There may be (probably is) a more efficient way, but this works for me.

    PLM
     
    Patrick Mills, Aug 7, 2003
    #3
  4. Interesting. Is there any magic that prevents the .m4p file from
    being copied to (in an unlimited fashion) and played on another
    Mac/iPod besides mine? (If so, I hope it at least plays on *my*
    iPod.) It seems unlikely; I didn't notice any specific
    "cerfiticate/key" granted just for my G4 that I'm running.

    I don't wish to do this, just curious.

    Matt
     
    Matthew England, Aug 8, 2003
    #4
  5. Matthew England

    Tom Stiller Guest

    You can't play protected music on a Mac unless that Mac is one of the
    three (max.) authorized to play the music. You can't transfer
    protected music to an iPod unless the source Mac is one of the three
    authorized Macs.
     
    Tom Stiller, Aug 8, 2003
    #5
  6. Matthew England

    Guest Guest

    They're _supposed_ to be cumbersome. Apple had to make a deal
    with the music companies and I'm sure that the music companies
    didn't want it to be easy. Nobody ever believed that folks
    wouldn't work around it - it's just that if it's trivial to
    do so, the record companies would never have signed on. It's
    got to be annoying enough that the the great mass of average
    users will not bother.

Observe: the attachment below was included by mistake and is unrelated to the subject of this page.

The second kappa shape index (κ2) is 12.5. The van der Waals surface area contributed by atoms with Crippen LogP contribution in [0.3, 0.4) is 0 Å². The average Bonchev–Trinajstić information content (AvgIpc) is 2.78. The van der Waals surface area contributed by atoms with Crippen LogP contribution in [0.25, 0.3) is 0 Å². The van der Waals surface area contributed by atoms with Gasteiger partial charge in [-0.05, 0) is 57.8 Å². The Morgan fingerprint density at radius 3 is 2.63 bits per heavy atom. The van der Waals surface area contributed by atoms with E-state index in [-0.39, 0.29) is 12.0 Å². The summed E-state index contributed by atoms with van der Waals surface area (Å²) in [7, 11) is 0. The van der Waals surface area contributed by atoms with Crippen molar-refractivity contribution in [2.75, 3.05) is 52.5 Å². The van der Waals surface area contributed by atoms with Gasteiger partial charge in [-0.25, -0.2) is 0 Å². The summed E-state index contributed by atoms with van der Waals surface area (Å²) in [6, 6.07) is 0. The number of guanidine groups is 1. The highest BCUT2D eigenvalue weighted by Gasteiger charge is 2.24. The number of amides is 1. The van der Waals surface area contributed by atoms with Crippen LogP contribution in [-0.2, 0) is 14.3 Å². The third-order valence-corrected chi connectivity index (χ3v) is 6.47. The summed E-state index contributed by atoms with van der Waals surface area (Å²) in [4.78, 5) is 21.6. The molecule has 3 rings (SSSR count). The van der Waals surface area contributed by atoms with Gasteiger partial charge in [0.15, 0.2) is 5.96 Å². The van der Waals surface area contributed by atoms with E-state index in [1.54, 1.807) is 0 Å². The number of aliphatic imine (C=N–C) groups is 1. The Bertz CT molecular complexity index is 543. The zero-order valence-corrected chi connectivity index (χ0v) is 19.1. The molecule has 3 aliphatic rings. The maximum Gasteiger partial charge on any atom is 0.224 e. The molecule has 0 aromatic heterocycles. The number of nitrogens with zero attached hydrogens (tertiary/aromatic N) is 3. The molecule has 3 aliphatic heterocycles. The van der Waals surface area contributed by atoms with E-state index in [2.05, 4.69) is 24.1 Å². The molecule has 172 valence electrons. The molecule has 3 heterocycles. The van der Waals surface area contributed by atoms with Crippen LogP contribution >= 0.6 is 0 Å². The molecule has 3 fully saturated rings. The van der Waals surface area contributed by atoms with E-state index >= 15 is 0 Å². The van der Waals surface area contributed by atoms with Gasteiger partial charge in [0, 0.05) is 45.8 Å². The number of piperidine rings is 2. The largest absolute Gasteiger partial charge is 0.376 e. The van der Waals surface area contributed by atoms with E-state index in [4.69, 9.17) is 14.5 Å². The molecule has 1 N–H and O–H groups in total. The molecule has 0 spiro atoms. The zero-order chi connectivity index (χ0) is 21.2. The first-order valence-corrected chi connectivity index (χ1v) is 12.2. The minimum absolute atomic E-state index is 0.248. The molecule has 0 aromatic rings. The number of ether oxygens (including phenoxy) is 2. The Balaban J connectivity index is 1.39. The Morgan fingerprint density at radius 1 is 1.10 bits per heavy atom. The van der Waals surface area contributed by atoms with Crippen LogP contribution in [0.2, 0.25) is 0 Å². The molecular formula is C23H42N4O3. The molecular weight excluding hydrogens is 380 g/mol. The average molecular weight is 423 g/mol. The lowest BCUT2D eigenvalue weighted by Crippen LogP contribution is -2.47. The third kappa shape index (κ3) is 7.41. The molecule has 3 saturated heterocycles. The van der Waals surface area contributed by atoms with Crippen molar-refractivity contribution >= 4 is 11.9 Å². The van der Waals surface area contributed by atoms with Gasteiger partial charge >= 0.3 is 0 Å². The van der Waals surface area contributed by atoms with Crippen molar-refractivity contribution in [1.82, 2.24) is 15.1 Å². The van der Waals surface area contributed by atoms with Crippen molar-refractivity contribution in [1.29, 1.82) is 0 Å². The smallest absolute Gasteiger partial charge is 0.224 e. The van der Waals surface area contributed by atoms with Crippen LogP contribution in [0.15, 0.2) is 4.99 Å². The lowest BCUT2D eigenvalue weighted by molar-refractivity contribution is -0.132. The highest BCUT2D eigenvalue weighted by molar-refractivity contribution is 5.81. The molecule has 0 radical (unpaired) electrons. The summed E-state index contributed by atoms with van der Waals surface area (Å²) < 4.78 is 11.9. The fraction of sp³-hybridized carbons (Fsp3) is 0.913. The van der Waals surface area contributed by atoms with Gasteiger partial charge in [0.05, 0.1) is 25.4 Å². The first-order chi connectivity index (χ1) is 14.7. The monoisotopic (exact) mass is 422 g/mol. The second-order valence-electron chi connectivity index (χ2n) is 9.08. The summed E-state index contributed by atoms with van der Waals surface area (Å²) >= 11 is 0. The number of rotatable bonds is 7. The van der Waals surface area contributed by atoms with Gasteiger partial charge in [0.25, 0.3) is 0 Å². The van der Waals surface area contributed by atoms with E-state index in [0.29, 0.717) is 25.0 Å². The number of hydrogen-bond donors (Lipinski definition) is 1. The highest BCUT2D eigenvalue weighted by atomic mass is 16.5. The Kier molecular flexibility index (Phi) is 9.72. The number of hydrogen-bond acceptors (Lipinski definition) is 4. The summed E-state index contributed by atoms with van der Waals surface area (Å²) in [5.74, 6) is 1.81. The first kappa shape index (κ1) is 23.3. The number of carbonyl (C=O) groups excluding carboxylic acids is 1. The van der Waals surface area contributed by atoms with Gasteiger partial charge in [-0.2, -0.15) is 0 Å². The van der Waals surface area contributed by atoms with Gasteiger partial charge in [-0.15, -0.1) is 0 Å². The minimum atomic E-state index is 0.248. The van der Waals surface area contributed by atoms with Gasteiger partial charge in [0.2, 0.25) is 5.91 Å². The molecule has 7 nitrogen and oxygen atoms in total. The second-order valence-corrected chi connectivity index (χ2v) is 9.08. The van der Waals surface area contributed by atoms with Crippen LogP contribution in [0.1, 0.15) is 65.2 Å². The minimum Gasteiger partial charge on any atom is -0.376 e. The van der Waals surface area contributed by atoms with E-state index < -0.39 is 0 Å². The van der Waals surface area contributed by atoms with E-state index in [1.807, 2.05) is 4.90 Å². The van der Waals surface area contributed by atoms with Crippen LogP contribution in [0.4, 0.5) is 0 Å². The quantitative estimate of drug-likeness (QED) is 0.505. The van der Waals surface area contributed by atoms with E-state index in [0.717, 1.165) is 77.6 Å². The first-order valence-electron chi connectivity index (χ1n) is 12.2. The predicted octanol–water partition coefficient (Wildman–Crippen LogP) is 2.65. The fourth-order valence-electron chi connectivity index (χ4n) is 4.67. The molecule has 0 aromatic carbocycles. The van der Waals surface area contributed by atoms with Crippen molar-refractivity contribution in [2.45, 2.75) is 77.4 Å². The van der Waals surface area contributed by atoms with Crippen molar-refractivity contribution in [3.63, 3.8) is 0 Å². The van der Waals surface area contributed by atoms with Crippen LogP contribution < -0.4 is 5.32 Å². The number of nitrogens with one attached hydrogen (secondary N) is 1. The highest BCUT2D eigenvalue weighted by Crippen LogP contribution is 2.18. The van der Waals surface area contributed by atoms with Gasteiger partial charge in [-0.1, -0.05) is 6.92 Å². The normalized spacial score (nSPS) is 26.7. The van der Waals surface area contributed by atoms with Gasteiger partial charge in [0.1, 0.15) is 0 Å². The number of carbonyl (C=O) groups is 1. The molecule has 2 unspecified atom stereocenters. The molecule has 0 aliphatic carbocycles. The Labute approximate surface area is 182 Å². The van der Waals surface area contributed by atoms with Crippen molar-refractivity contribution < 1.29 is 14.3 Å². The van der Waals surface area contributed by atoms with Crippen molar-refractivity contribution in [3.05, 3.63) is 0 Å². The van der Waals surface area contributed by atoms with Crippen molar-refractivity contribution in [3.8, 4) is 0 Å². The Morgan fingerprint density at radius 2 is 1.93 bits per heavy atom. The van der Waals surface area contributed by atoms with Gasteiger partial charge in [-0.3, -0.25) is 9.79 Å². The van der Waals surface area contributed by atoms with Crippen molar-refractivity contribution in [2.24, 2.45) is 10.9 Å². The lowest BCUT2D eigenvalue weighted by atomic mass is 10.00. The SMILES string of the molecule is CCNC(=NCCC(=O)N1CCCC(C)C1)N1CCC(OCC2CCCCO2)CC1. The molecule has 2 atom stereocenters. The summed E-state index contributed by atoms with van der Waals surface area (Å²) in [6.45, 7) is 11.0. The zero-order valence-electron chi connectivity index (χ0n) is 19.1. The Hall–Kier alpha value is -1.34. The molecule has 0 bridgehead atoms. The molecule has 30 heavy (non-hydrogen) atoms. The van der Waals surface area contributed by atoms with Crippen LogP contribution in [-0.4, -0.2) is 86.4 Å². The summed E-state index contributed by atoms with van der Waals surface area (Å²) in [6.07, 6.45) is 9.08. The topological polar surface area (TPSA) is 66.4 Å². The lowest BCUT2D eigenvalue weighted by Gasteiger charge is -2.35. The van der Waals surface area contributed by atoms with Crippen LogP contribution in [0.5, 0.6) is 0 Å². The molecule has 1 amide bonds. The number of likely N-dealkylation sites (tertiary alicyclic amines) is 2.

The CD-Burning is probably the easiest. Besides, as a side
    effect you end up with a nice audio CD copy of the music which
    you could keep for playing in old stereos. (Very cool, though,
    that you have an mp3-cd-playing car stereo. wish I did. Actually,
    until a couple of days ago, I only wished I had a line-in jack
    on my car stereo so I could plug in my iPod, but my iPod's
    hosed now - the jack cracked and no longer works...)
     
    Guest, Aug 8, 2003
    #6
  7. Matthew England

    David C. Guest

    As far as I know, the only way to do this is to burn an audio CD and
    then rip it back.

    This will result in a loss of quality, but the result might still be
    acceptable, and may be no worse than a file-format conversion.
    The DRM is imposed on them by the copyright holders (the record
    companies). Purchased music can be burned to unlimited CDs (but no
    more than 10 burns per playlist), uploaded to unlimited iPods, or
    played on up to three Macs. But nothing else.

    It's restrictive, but much less so than similar music services from
    other vendors.
    It's not illegal to make unlimited copies for personal use if you
    actually paid for the song, but breaking a DRM scheme will violate
    the DMCA. This means if you want to be strictly legal, you must do
    it without breaking the DRM. As far as I know, the only way to do
    this is to burn an audio CD and them rip it back.
    You can play it anywhere if you burn it to an audio CD.

    -- David
     
    David C., Aug 9, 2003
    #7
  8. Matthew England

    David C. Guest

    Ignore anything posted by "Enough". He never says anything
    constructive. His posts are nothing but abuse. Any reply is simply
    feeding the troll.

    -- David
     
    David C., Aug 9, 2003
    #8
  9. Matthew England

    Gord Locke Guest

    Once you've got your ITMS songs turned into AIFF files (or the tracks burned
    to CD), rather than convert those to MP3, convert them back to 128kbps AAC.
    This will result in zero (or minimal) data loss and sound distortion. As
    opposed to the distortion on an MP3 conversion, which could be considerable.
    But your new AAC file won't have the ITMS DRM restrictions.

    Caveat: I don't know if everything can play AAC files. As for Windows
    WinAmp, maybe there's a plugin for AAC.
     
    Gord Locke, Aug 10, 2003
    #9